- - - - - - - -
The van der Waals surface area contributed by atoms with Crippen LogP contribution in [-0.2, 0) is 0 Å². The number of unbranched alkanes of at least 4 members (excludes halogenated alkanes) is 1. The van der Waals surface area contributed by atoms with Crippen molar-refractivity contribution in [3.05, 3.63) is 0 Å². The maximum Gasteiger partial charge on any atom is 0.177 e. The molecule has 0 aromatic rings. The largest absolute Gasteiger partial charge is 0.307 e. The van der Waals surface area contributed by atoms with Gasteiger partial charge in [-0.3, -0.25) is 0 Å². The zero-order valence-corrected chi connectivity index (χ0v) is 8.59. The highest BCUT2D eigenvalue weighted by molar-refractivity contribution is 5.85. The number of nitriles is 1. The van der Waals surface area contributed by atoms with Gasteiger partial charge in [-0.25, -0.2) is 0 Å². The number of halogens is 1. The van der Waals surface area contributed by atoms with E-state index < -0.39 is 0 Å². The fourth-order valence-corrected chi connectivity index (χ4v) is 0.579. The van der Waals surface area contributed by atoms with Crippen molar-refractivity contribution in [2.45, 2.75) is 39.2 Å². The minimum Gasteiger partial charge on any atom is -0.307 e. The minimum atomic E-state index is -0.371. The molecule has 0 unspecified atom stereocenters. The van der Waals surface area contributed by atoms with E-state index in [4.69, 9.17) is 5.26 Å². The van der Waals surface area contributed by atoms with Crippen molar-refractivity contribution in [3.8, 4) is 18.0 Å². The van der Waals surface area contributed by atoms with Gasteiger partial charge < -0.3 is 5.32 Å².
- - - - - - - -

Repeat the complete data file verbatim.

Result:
The van der Waals surface area contributed by atoms with Crippen LogP contribution in [-0.2, 0) is 0 Å². The number of unbranched alkanes of at least 4 members (excludes halogenated alkanes) is 1. The van der Waals surface area contributed by atoms with Crippen molar-refractivity contribution in [3.05, 3.63) is 0 Å². The maximum Gasteiger partial charge on any atom is 0.177 e. The molecule has 0 aromatic rings. The largest absolute Gasteiger partial charge is 0.307 e. The van der Waals surface area contributed by atoms with Gasteiger partial charge in [-0.3, -0.25) is 0 Å². The zero-order valence-corrected chi connectivity index (χ0v) is 8.59. The highest BCUT2D eigenvalue weighted by molar-refractivity contribution is 5.85. The number of nitriles is 1. The van der Waals surface area contributed by atoms with Gasteiger partial charge in [-0.25, -0.2) is 0 Å². The number of halogens is 1. The van der Waals surface area contributed by atoms with E-state index < -0.39 is 0 Å². The fourth-order valence-corrected chi connectivity index (χ4v) is 0.579. The van der Waals surface area contributed by atoms with Crippen molar-refractivity contribution in [2.45, 2.75) is 39.2 Å². The minimum Gasteiger partial charge on any atom is -0.307 e. The minimum atomic E-state index is -0.371. The molecule has 0 unspecified atom stereocenters. The van der Waals surface area contributed by atoms with E-state index in [4.69, 9.17) is 5.26 Å². The van der Waals surface area contributed by atoms with Crippen molar-refractivity contribution in [3.8, 4) is 18.0 Å². The van der Waals surface area contributed by atoms with Gasteiger partial charge < -0.3 is 5.32 Å².